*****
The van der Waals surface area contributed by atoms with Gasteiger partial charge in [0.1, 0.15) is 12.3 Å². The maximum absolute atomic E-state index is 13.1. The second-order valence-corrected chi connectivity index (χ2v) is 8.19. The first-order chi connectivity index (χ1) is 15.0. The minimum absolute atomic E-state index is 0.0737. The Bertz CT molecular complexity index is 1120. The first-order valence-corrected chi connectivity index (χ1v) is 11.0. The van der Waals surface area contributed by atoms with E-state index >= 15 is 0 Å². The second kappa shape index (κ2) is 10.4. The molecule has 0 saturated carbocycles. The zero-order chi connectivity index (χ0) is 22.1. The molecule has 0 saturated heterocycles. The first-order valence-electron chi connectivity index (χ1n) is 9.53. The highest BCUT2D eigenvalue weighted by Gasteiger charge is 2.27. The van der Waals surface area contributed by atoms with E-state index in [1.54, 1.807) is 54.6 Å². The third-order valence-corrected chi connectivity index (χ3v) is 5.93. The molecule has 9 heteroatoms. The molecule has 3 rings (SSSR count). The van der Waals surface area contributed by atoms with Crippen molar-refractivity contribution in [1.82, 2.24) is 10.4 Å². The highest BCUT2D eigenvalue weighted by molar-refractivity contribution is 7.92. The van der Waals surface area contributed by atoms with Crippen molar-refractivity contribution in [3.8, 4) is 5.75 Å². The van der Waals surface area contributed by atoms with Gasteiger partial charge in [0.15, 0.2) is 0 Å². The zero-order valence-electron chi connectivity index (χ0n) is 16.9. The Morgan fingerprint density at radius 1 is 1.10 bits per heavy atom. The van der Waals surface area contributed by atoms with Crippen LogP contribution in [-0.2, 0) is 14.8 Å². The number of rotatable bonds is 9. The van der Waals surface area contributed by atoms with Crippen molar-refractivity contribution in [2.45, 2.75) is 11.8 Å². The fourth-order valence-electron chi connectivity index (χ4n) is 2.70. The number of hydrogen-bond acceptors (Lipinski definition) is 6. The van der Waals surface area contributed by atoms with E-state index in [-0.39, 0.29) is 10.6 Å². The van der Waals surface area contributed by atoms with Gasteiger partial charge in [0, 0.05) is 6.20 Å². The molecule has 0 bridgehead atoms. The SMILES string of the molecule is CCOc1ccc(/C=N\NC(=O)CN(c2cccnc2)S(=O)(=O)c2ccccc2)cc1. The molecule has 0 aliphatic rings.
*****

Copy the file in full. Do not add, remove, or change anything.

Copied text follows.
The van der Waals surface area contributed by atoms with Gasteiger partial charge in [0.1, 0.15) is 12.3 Å². The maximum absolute atomic E-state index is 13.1. The second-order valence-corrected chi connectivity index (χ2v) is 8.19. The first-order chi connectivity index (χ1) is 15.0. The minimum absolute atomic E-state index is 0.0737. The Bertz CT molecular complexity index is 1120. The first-order valence-corrected chi connectivity index (χ1v) is 11.0. The van der Waals surface area contributed by atoms with E-state index >= 15 is 0 Å². The second kappa shape index (κ2) is 10.4. The molecule has 0 saturated carbocycles. The zero-order chi connectivity index (χ0) is 22.1. The molecule has 0 saturated heterocycles. The first-order valence-electron chi connectivity index (χ1n) is 9.53. The highest BCUT2D eigenvalue weighted by Gasteiger charge is 2.27. The van der Waals surface area contributed by atoms with E-state index in [1.54, 1.807) is 54.6 Å². The third-order valence-corrected chi connectivity index (χ3v) is 5.93. The molecule has 9 heteroatoms. The molecule has 3 rings (SSSR count). The van der Waals surface area contributed by atoms with Crippen molar-refractivity contribution in [1.82, 2.24) is 10.4 Å². The highest BCUT2D eigenvalue weighted by molar-refractivity contribution is 7.92. The van der Waals surface area contributed by atoms with Crippen molar-refractivity contribution in [3.8, 4) is 5.75 Å². The van der Waals surface area contributed by atoms with Gasteiger partial charge in [0.15, 0.2) is 0 Å². The zero-order valence-electron chi connectivity index (χ0n) is 16.9. The Morgan fingerprint density at radius 1 is 1.10 bits per heavy atom. The van der Waals surface area contributed by atoms with Crippen LogP contribution in [-0.2, 0) is 14.8 Å². The number of rotatable bonds is 9. The van der Waals surface area contributed by atoms with Crippen molar-refractivity contribution in [2.45, 2.75) is 11.8 Å². The fourth-order valence-electron chi connectivity index (χ4n) is 2.70. The number of hydrogen-bond acceptors (Lipinski definition) is 6. The van der Waals surface area contributed by atoms with E-state index in [-0.39, 0.29) is 10.6 Å². The van der Waals surface area contributed by atoms with Gasteiger partial charge in [0, 0.05) is 6.20 Å². The molecule has 0 bridgehead atoms. The SMILES string of the molecule is CCOc1ccc(/C=N\NC(=O)CN(c2cccnc2)S(=O)(=O)c2ccccc2)cc1. The molecule has 0 aliphatic rings.